That day – the first of the September operation – a total of 674 in-patients from the ghetto’s six hospitals were taken to assembly points around the ghetto, and then onward out of the ghetto by train. Among those expelled were Regina Rumkowska’s two aunts, Lovisa and Bettina, and possibly also Regina’s beloved brother, Mr Benjamin Wajnberger.

There were many who wondered afterwards why the Chairman had done nothing to help his own relations, in spite of the fact that everyone had seen him standing outside the hospital talking first to SS-Hauptscharführer Mühlhaus, then to SS-Hauptsturmführer Fuchs.

Some thought they knew the reason for his compliance. In the course of the brief telephone conversation Rumkowski later had from inside the hospital with ghetto administrator Hans Biebow, he was allegedly given a promise. In exchange for agreeing to let all the old and sick people of the ghetto go, the Chairman would be allowed to compile a personal list from among those on the expulsion list, a list of two hundred fit and able-bodied men, men indispensable to the future operation and administration of the ghetto, who would be allowed to stay in the ghetto despite being formally above the age limit. The Chairman was said to have agreed to this pact with the Devil because he believed it was the only way to secure the continued existence of the ghetto in the longer term.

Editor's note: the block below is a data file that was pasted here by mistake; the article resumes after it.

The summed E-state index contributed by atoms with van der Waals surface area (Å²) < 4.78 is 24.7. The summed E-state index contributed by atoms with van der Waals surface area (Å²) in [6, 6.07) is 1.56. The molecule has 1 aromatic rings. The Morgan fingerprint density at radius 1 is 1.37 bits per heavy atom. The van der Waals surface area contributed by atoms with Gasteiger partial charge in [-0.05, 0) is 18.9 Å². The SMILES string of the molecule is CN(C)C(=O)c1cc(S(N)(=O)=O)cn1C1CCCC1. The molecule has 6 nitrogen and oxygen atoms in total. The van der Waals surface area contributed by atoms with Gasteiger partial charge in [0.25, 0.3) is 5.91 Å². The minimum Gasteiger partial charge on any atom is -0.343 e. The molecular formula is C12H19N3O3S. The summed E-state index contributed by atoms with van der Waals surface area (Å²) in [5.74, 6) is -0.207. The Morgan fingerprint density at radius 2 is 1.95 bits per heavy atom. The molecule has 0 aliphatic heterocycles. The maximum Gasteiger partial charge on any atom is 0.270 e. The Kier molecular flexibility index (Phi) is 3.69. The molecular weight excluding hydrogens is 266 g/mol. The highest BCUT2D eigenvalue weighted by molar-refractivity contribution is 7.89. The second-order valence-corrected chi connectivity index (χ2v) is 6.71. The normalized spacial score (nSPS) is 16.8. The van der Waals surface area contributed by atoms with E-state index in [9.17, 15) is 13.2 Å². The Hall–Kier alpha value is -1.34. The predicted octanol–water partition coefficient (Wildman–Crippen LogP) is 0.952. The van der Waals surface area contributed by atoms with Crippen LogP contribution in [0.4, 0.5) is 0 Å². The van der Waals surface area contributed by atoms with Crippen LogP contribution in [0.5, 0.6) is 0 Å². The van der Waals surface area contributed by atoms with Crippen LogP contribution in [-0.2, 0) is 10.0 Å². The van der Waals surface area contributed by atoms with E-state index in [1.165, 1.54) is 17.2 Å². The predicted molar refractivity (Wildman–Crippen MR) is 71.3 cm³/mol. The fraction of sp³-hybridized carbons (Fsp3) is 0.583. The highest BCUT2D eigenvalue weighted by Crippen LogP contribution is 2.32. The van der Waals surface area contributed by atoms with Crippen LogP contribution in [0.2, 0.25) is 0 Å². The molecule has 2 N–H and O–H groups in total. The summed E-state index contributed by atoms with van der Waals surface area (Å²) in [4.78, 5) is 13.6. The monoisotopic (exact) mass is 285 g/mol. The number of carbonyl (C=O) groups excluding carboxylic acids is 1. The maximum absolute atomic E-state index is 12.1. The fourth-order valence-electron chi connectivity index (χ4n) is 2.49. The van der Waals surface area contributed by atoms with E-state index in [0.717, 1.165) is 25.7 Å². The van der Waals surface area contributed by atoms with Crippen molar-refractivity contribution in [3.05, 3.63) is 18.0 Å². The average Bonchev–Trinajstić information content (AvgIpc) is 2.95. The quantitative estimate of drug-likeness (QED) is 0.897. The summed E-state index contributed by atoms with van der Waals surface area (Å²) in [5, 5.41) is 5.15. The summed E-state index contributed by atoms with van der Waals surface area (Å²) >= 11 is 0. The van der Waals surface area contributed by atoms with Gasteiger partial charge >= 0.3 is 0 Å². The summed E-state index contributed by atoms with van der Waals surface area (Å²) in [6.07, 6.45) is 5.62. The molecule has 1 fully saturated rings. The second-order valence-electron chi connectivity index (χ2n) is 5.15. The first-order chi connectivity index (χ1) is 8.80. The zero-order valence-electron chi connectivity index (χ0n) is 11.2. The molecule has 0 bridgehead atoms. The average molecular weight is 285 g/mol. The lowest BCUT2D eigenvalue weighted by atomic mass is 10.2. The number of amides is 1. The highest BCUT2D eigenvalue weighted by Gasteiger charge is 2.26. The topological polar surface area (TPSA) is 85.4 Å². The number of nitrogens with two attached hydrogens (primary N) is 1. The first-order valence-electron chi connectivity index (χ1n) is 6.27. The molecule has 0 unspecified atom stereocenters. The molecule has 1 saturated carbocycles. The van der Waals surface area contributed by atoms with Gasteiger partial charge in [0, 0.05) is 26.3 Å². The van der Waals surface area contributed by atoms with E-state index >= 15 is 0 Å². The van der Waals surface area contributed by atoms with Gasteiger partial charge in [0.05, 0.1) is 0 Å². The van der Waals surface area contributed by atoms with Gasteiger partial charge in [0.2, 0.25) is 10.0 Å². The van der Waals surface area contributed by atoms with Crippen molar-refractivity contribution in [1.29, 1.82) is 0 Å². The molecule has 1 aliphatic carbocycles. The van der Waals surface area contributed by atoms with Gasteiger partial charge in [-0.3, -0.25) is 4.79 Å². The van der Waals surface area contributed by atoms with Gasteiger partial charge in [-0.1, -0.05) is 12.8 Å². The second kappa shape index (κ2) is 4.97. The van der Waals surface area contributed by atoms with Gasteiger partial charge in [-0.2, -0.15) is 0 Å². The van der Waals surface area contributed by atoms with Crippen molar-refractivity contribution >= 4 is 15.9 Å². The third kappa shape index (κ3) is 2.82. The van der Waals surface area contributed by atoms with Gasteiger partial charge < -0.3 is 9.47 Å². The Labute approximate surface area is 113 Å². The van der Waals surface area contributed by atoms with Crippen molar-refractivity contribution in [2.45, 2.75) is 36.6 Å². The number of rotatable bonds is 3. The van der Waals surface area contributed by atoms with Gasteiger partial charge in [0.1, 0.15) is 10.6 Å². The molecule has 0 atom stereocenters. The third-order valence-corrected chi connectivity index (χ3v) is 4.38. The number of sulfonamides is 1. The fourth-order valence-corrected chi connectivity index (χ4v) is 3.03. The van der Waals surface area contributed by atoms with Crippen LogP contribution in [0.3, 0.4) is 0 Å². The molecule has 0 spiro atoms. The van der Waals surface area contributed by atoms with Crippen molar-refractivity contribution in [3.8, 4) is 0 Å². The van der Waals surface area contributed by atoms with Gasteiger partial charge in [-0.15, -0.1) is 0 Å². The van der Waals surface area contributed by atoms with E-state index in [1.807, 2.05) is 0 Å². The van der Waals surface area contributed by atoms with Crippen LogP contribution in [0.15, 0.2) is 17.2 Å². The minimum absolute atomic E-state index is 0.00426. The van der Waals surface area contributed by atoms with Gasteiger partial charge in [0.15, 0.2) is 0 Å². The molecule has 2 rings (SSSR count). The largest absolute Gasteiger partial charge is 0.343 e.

Others said Rumkowski realised that the time of promises was over, as far as he was concerned, the minute the deportations began without his knowledge. That everything the authorities had promised until then had turned out to be lies and hollow words. So what did the lives of a few family members signify, when all that was left for him was to look on, bewildered and powerless, as the whole mighty empire he had built slowly crumbled?

THE EMPEROR OF LIES. Copyright © 2009, 2011 by Steve Sem-Sandberg. Translation copyright © 2011 by Sarah Death. All rights reserved.